Early in-person voting began Wednesday, October 17. Registered voters can cast their ballots early anytime from now through Monday, November 5. Then, the Kansas general election is set for Tuesday, November 6.
Here’s a look at where gubernatorial candidates stand on marijuana policy: Laura Kelly (D) is supportive of medical marijuana, while Kris Kobach (R) opposes it. You can find more information on Kansas’ current marijuana policies here.
You can find more information on registration and voting here.
Please forward this message to your family and friends, and be sure to get out and vote!
In a small step forward for patients who could benefit from medical cannabis, the definition of “marijuana” under Kansas law was changed by SB 282 to exclude cannabidiol (CBD). However, because state law separately bans tetrahydrocannabinols (THC), it will be difficult for medical cannabis patients to take advantage of this provision, because most CBD products contain at least trace amounts of THC (“hemp” is sometimes defined as 0.3% THC or less).
The bill itself does not provide for in-state access to CBD oils in Kansas, and CBD products are generally still illegal under federal law, as the Drug Enforcement Administration clarified in a rule that was recently upheld in federal court. But, there may be a narrow exception under a federal law allowing hemp research programs — and Gov. Colyer also recently signed a bill that will create such a program in Kansas.
While there are a number of “CBD” products available online, these products are typically unregulated, and unfortunately some do not actually contain the amount of CBD on the label — or any at all — or they also contain THC or dangerous compounds such as heavy metals. A more reliable way to obtain CBD oil would be to get it in a state with a regulated cannabis market such as Colorado, but doing so can be costly and onerous.
Despite its limitations, this is step forward. Once the law takes effect (which will happen when it is formally published), if patients are caught in possession of CBD oil that contains no THC, they will no longer be subject to prosecution for marijuana possession under Kansas law. With the passage of this bill, Idaho is now the only remaining state that does not acknowledge the medical benefits of cannabinoids in any way!
Kansas lawmakers began their 2018 legislative session last week with several marijuana bills before them, including SB 187 / HB 2348, the Kansas Safe Access Act. This bill would create an effective medical marijuana program in Kansas.
These bills were introduced in 2017 (the legislative session carries over from 2017 to 2018), yet never even received a hearing. And, Kansas is one of only two states in the entire U.S. that does not even have a limited low-THC medical cannabis law. Seriously ill Kansans deserve better.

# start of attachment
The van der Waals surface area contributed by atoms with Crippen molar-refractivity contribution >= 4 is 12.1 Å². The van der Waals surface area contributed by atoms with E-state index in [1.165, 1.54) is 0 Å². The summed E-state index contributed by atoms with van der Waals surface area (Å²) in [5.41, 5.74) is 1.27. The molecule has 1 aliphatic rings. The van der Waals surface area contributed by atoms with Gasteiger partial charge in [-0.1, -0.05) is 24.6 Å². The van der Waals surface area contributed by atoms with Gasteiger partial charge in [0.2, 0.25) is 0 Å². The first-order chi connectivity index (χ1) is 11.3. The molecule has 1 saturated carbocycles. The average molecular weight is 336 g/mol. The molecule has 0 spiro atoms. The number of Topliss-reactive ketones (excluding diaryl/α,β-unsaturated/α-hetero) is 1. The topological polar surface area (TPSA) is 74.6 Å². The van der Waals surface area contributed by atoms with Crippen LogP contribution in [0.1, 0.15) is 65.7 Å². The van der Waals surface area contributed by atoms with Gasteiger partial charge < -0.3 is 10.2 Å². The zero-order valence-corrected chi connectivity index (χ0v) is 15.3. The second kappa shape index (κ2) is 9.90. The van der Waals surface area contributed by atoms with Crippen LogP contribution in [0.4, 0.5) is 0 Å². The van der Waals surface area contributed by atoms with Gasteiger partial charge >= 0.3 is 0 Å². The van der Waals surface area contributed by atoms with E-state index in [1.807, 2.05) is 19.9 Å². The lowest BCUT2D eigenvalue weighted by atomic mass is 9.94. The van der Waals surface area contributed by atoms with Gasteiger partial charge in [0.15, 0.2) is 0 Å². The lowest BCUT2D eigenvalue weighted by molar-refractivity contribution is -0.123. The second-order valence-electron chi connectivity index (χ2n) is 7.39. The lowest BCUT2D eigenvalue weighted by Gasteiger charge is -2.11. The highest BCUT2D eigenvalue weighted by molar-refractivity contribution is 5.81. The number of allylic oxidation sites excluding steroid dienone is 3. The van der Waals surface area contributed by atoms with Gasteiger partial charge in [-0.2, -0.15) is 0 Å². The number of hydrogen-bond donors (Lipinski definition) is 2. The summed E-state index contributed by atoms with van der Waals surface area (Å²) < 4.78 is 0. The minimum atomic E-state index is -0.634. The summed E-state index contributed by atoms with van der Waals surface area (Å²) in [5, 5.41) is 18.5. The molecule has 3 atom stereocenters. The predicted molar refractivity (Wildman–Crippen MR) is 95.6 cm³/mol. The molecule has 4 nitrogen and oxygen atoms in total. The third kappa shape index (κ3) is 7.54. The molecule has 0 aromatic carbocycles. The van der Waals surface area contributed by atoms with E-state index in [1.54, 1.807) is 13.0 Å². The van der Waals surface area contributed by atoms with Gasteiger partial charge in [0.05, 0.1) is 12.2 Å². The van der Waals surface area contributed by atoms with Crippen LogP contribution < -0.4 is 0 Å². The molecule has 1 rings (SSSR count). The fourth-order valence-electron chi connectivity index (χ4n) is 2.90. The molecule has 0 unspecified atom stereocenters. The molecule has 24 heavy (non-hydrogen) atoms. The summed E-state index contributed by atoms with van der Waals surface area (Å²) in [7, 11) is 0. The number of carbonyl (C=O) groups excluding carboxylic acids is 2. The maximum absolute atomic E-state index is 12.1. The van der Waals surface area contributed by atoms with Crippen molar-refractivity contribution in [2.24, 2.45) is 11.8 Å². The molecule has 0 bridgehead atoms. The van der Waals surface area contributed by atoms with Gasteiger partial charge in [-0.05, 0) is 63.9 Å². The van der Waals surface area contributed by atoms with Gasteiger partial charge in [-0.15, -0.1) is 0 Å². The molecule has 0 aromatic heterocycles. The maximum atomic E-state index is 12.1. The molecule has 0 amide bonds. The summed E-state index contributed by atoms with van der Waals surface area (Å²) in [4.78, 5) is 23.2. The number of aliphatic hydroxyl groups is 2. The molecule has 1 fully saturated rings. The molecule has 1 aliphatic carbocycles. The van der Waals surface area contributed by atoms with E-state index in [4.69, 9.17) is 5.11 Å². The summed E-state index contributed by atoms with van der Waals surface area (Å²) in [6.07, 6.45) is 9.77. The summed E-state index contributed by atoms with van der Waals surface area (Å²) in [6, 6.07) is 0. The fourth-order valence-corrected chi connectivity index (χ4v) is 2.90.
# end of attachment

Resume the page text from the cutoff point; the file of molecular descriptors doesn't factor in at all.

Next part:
If you are a Kansas resident, please ask your representatives to show compassion and allow patients access to treatments that can help alleviate the suffering associated with serious conditions like cancer, multiple sclerosis, and epilepsy. Medical marijuana can also help reduce patients’ use of dangerous opiates.
A proposal to make Kansas the 29th medical marijuana state has been introduced by Senator David Haley (D-Kansas City), and it’s supported by local advocacy group Bleeding Kansas. SB 155, the Kansas Safe Access Act, would allow seriously ill Kansas residents with certain qualifying conditions to access medical marijuana with a doctor's recommendation.
Sixty-eight percent of Kansans believe that marijuana should be legal for medical purposes. There are a multitude of studies that show that medical marijuana can help patients suffering from cancer, HIV/AIDS, multiple sclerosis, and other devastating conditions. These patients should not have to wait any longer or risk jail time to access treatments that may help them.
If you are a Kansas resident, please contact your lawmakers and urge them to support this sensible legislation.
Early Monday morning, the Kansas Legislature ended their session after meeting for only 78 of the 90 scheduled days. They did take a small step forward by passing a bill that reduces the penalties for marijuana possession. A first offense would be punishable by a maximum of six months, instead of one year, in jail and a second offense would no longer be a felony. The bill now heads to Gov. Brownback’s desk, and will become law if he does not veto it within 10 days.
Unfortunately, the legislature did not pass any type of protections for medical marijuana patients, although it considered several bills to do so. The House did pass a bill, sponsored by Rep. John Wilson, which would have allowed patients to use low-THC medical cannabis and provided for in-state access. Although those provisions did not pass the Senate, it is significant because this is the first time any type of medical marijuana bill was passed by either chamber of the Kansas Legislature.
If you are a Kansas resident, please ask your legislators to consider a comprehensive medical marijuana bill next year.